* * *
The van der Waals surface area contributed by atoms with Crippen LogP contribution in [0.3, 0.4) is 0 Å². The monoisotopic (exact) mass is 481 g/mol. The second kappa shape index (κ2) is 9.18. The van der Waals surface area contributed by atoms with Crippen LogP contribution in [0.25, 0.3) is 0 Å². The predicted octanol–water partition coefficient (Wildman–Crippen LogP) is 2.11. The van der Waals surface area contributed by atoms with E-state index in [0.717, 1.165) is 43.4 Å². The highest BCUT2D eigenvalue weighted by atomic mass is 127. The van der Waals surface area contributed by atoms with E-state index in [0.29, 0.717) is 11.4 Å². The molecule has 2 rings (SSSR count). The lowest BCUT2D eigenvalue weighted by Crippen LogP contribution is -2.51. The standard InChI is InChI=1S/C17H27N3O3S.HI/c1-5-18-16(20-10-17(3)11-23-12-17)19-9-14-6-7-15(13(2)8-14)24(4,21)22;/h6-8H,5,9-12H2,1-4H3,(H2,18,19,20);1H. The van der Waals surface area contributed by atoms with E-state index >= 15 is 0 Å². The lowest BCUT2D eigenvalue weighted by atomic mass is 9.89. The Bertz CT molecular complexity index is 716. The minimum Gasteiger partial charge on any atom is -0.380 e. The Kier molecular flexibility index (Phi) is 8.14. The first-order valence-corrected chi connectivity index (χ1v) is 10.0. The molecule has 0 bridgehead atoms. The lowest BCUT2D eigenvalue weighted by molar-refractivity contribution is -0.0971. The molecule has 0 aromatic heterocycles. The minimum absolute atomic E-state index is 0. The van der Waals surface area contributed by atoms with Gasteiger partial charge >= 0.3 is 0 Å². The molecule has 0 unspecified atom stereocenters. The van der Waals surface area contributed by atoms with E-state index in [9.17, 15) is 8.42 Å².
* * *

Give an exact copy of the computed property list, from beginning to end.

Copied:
The van der Waals surface area contributed by atoms with Crippen LogP contribution in [0.3, 0.4) is 0 Å². The monoisotopic (exact) mass is 481 g/mol. The second kappa shape index (κ2) is 9.18. The van der Waals surface area contributed by atoms with Crippen LogP contribution in [0.25, 0.3) is 0 Å². The predicted octanol–water partition coefficient (Wildman–Crippen LogP) is 2.11. The van der Waals surface area contributed by atoms with E-state index in [0.717, 1.165) is 43.4 Å². The highest BCUT2D eigenvalue weighted by atomic mass is 127. The van der Waals surface area contributed by atoms with E-state index in [0.29, 0.717) is 11.4 Å². The molecule has 2 rings (SSSR count). The lowest BCUT2D eigenvalue weighted by Crippen LogP contribution is -2.51. The standard InChI is InChI=1S/C17H27N3O3S.HI/c1-5-18-16(20-10-17(3)11-23-12-17)19-9-14-6-7-15(13(2)8-14)24(4,21)22;/h6-8H,5,9-12H2,1-4H3,(H2,18,19,20);1H. The van der Waals surface area contributed by atoms with E-state index >= 15 is 0 Å². The lowest BCUT2D eigenvalue weighted by atomic mass is 9.89. The Bertz CT molecular complexity index is 716. The minimum Gasteiger partial charge on any atom is -0.380 e. The Kier molecular flexibility index (Phi) is 8.14. The first-order valence-corrected chi connectivity index (χ1v) is 10.0. The molecule has 0 bridgehead atoms. The lowest BCUT2D eigenvalue weighted by molar-refractivity contribution is -0.0971. The molecule has 0 aromatic heterocycles. The minimum absolute atomic E-state index is 0. The van der Waals surface area contributed by atoms with Gasteiger partial charge >= 0.3 is 0 Å². The molecule has 0 unspecified atom stereocenters. The van der Waals surface area contributed by atoms with E-state index in [9.17, 15) is 8.42 Å².